Heart Attack Finding: Married Men Get Help Quicker

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Married men are more likely to quickly seek medical attention for a heart attack than men who are single, divorced or widowed, a new Canadian study shows. Married women, however, don't seem to get the same benefit from marriage.

Getting prompt medical treatment for chest pain is vital for heart attack victims, because the longer a patient puts off going to the emergency room, the lower their chances of surviving.

"Earlier attainment of medical care may be one reason why married men have a lower risk of cardiovascular mortality than their single counterparts," wrote study researcher Clare Atzema of the Institute for Clinical Evaluative Sciences (ICES) in Ontario.

Researchers analyzed the admittance of 4,403 heart attack patients to 96 acute care hospitals in Ontario from April 2004 to March 2005. The patients' average age was 67.3 years, and 33.7 percent of them were female.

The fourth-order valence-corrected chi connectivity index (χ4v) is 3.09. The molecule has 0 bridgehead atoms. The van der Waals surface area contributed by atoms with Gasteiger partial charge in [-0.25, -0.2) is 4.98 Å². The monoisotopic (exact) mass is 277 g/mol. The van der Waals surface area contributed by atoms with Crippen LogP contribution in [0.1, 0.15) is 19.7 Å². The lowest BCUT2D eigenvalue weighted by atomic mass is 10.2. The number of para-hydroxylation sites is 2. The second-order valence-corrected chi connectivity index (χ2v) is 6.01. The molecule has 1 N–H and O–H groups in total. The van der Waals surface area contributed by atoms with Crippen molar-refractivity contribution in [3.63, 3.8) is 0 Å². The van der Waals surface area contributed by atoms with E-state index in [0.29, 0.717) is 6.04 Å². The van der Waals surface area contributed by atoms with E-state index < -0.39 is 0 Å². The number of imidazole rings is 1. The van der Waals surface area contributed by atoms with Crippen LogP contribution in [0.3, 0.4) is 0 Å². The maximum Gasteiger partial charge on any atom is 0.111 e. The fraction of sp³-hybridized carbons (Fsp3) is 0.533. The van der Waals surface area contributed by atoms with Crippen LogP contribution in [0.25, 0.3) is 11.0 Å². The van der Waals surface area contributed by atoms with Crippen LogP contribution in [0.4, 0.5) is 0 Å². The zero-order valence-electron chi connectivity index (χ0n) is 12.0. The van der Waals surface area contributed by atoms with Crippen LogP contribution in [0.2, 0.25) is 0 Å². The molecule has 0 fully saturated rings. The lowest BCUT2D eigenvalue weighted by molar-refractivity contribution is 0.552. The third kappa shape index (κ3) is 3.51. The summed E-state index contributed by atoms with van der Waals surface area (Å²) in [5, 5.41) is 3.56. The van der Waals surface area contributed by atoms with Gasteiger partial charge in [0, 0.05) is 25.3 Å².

The researchers recorded the patients' marital status and whether their arrival at the hospital had been delayed, which they defined as more than six hours after the onset of chest pain.

The findings showed that married men were 35 percent more likely than single men to arrive within six hours of developing symptoms.

For married women, however, there was no difference in hospital arrival times as compared with single or widowed women.

"We surmise that, in general, women may be more likely than men to take the role of caregiver and to advise their spouses to seek early medical assessment," the authors wrote. "Awareness of the differences in reasons for delay by sex could facilitate the development of targeted public health campaigns as a way to reduce patient-caused delay among those at risk."

Marriage has proved to be beneficial to men's health in numerous other studies. Previous research shows that married men live longer, are happier and adopt healthier lifestyles than single men. Married men are also less likely to engage in aggressive or illegal behavior.

The study research was published yesterday (July 18) in the Canadian Medical Association Journal.

This story was provided by MyHealthNewsDaily, sister site to LiveScience.

Remy Melina was a staff writer for Live Science from 2010 to 2012. She holds a bachelor’s degree in Communication from Hofstra University where she graduated with honors.